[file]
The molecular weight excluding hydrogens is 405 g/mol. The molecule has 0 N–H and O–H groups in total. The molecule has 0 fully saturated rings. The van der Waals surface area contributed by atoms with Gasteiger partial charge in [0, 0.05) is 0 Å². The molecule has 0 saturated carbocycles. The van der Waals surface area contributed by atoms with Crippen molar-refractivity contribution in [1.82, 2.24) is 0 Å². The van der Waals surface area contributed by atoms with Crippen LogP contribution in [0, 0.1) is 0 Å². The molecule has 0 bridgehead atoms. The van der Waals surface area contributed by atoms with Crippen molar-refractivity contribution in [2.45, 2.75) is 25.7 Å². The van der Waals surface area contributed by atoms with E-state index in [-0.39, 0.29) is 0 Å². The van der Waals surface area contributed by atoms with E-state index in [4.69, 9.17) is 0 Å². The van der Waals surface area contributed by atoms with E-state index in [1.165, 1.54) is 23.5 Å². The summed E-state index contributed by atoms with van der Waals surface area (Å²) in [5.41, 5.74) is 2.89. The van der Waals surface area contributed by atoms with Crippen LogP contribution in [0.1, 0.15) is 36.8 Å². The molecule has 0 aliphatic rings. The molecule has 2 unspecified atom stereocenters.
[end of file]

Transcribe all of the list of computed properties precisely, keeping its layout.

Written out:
The molecular weight excluding hydrogens is 405 g/mol. The molecule has 0 N–H and O–H groups in total. The molecule has 0 fully saturated rings. The van der Waals surface area contributed by atoms with Gasteiger partial charge in [0, 0.05) is 0 Å². The molecule has 0 saturated carbocycles. The van der Waals surface area contributed by atoms with Crippen molar-refractivity contribution in [1.82, 2.24) is 0 Å². The van der Waals surface area contributed by atoms with Crippen LogP contribution in [0, 0.1) is 0 Å². The molecule has 0 bridgehead atoms. The van der Waals surface area contributed by atoms with Crippen molar-refractivity contribution in [2.45, 2.75) is 25.7 Å². The van der Waals surface area contributed by atoms with E-state index in [-0.39, 0.29) is 0 Å². The van der Waals surface area contributed by atoms with E-state index in [4.69, 9.17) is 0 Å². The van der Waals surface area contributed by atoms with E-state index in [1.165, 1.54) is 23.5 Å². The summed E-state index contributed by atoms with van der Waals surface area (Å²) in [5.41, 5.74) is 2.89. The van der Waals surface area contributed by atoms with Crippen LogP contribution in [0.1, 0.15) is 36.8 Å². The molecule has 0 aliphatic rings. The molecule has 2 unspecified atom stereocenters.